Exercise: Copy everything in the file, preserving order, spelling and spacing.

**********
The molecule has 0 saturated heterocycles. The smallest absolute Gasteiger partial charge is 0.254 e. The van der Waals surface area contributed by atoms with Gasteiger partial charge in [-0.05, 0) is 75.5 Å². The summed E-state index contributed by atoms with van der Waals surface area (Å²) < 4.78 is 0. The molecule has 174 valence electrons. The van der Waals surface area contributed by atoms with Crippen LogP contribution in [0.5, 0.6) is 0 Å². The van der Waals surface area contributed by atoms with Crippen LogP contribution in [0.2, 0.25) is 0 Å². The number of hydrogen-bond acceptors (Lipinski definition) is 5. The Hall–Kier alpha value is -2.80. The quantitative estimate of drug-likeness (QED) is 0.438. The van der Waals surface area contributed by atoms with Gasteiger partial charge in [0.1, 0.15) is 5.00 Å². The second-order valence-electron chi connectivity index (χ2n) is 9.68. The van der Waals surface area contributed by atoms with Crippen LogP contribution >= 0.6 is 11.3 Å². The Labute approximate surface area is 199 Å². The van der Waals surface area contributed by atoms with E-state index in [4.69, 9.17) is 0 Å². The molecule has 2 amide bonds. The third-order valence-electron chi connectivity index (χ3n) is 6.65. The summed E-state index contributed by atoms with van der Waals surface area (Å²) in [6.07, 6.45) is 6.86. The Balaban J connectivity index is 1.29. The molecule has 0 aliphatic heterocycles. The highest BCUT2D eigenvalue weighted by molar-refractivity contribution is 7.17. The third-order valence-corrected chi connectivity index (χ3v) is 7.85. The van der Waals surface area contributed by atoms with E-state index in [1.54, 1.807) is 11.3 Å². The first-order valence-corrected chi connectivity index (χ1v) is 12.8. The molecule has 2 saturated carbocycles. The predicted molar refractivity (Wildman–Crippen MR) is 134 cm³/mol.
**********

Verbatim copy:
The molecule has 0 saturated heterocycles. The smallest absolute Gasteiger partial charge is 0.254 e. The van der Waals surface area contributed by atoms with Gasteiger partial charge in [-0.05, 0) is 75.5 Å². The summed E-state index contributed by atoms with van der Waals surface area (Å²) < 4.78 is 0. The molecule has 174 valence electrons. The van der Waals surface area contributed by atoms with Crippen LogP contribution in [0.5, 0.6) is 0 Å². The van der Waals surface area contributed by atoms with Crippen LogP contribution in [0.2, 0.25) is 0 Å². The number of hydrogen-bond acceptors (Lipinski definition) is 5. The Hall–Kier alpha value is -2.80. The quantitative estimate of drug-likeness (QED) is 0.438. The van der Waals surface area contributed by atoms with Gasteiger partial charge in [0.1, 0.15) is 5.00 Å². The second-order valence-electron chi connectivity index (χ2n) is 9.68. The van der Waals surface area contributed by atoms with Crippen LogP contribution >= 0.6 is 11.3 Å². The Labute approximate surface area is 199 Å². The van der Waals surface area contributed by atoms with E-state index in [4.69, 9.17) is 0 Å². The molecule has 2 amide bonds. The third-order valence-electron chi connectivity index (χ3n) is 6.65. The summed E-state index contributed by atoms with van der Waals surface area (Å²) in [6.07, 6.45) is 6.86. The Balaban J connectivity index is 1.29. The molecule has 0 aliphatic heterocycles. The highest BCUT2D eigenvalue weighted by molar-refractivity contribution is 7.17. The third-order valence-corrected chi connectivity index (χ3v) is 7.85. The van der Waals surface area contributed by atoms with E-state index in [1.54, 1.807) is 11.3 Å². The first-order valence-corrected chi connectivity index (χ1v) is 12.8. The molecule has 2 saturated carbocycles. The predicted molar refractivity (Wildman–Crippen MR) is 134 cm³/mol.